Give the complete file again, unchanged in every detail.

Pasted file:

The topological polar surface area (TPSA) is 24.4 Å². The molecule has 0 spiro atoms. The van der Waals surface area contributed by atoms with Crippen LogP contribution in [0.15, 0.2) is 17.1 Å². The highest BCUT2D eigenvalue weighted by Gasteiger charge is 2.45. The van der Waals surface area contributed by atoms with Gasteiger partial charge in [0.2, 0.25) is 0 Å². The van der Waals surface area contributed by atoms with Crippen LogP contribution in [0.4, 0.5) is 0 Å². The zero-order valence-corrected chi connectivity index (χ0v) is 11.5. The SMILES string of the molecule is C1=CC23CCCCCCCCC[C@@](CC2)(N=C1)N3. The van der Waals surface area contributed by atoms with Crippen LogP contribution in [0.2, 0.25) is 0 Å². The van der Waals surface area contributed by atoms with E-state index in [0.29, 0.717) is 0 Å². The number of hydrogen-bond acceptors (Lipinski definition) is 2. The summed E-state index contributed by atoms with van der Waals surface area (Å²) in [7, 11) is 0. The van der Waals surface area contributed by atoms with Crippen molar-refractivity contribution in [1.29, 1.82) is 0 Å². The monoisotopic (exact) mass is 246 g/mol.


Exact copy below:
The topological polar surface area (TPSA) is 24.4 Å². The molecule has 0 spiro atoms. The van der Waals surface area contributed by atoms with Crippen LogP contribution in [0.15, 0.2) is 17.1 Å². The highest BCUT2D eigenvalue weighted by Gasteiger charge is 2.45. The van der Waals surface area contributed by atoms with Gasteiger partial charge in [0.2, 0.25) is 0 Å². The van der Waals surface area contributed by atoms with Crippen LogP contribution in [0.4, 0.5) is 0 Å². The zero-order valence-corrected chi connectivity index (χ0v) is 11.5. The SMILES string of the molecule is C1=CC23CCCCCCCCC[C@@](CC2)(N=C1)N3. The van der Waals surface area contributed by atoms with Crippen LogP contribution in [0.2, 0.25) is 0 Å². The van der Waals surface area contributed by atoms with E-state index in [0.29, 0.717) is 0 Å². The number of hydrogen-bond acceptors (Lipinski definition) is 2. The summed E-state index contributed by atoms with van der Waals surface area (Å²) in [7, 11) is 0. The van der Waals surface area contributed by atoms with Crippen molar-refractivity contribution in [1.29, 1.82) is 0 Å². The monoisotopic (exact) mass is 246 g/mol.